Manitoba

Greens announce plans for zero waste in Manitoba

The Green Party of Manitoba would introduce cost-sharing municipal composting programs, enhanced producer responsibility for waste diversion and a ban on single-use plastics if elected, party leader James Beddome said Saturday.

Leader James Beddome pledges municipal compost program, ban on single-use plastics if elected

Green leader James Beddome announced the party's plans for moving to zero waste in Manitoba on Saturday, including cost-sharing municipal composting programs, banning single-use plastics and enhancing producer responsibility for waste diversion. (Thomas Asselin/CBC)

The Green Party of Manitoba would introduce a municipal compost program and a ban on single-use plastics if elected, party leader James Beddome announced Saturday.

"We urgently need bold vision supported by practical measures that moves Manitoba to a zero-waste situation as quickly as possible," he said.

The party's plan includes the development of a Manitoba-wide composting program for residential and commercial sectors. The Greens would also contribute one-third of the estimated $120 million it would cost to build a compost facility in Winnipeg, Beddome said.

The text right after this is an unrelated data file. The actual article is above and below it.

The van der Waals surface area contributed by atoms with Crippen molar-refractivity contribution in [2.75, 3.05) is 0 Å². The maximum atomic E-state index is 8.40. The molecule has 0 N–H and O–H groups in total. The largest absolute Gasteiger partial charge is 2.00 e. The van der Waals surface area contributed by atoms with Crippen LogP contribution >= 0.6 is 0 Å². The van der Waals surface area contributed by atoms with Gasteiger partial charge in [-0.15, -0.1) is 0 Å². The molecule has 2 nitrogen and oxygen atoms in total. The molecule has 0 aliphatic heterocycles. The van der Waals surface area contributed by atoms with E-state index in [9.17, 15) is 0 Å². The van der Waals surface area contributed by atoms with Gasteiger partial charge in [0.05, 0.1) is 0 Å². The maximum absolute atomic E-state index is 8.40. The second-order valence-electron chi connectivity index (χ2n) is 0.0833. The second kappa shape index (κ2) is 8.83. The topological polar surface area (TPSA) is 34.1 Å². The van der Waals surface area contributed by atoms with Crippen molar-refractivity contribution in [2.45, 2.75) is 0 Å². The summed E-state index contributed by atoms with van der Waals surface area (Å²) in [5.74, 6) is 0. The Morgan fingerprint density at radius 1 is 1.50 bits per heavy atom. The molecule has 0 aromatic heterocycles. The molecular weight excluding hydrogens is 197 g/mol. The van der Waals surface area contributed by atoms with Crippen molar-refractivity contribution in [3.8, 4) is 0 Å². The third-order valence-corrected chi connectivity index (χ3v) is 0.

He added the Greens would also ban single-use plastics and introduce enhanced producer responsibility measures if elected. These measures would include an increase in tipping fees, which is the charge levied against garbage received at waste-processing facilities, so people are motivated to recycle, he said.

"We want to introduce measures that stem the production of garbage through incentives and rebates," Beddome said.

Beddome said there is a lack of local opportunities to recycle certain materials in the province.

"Manitoba has some product-specific programs for diverting waste, but it lacks an overarching strategy," he said.

David Nickarz, who is running for the provincial Greens in Wolseley, said places like Organic Planet Worker Co-op and The Forks have already taken positive steps toward reducing waste.

"There's some companies and small businesses taking the lead in this province and we need to help them," said Nickarz. "By diverting waste, we can address climate change, create green jobs and protect the health of both people and the planet. The time for bold and meaningful action is now."

Despite the Greens trailing in the polls, leader Beddome said the party has already had an impact on Manitobans.

"We're just getting started," he said. "The only real poll that counts is election day."

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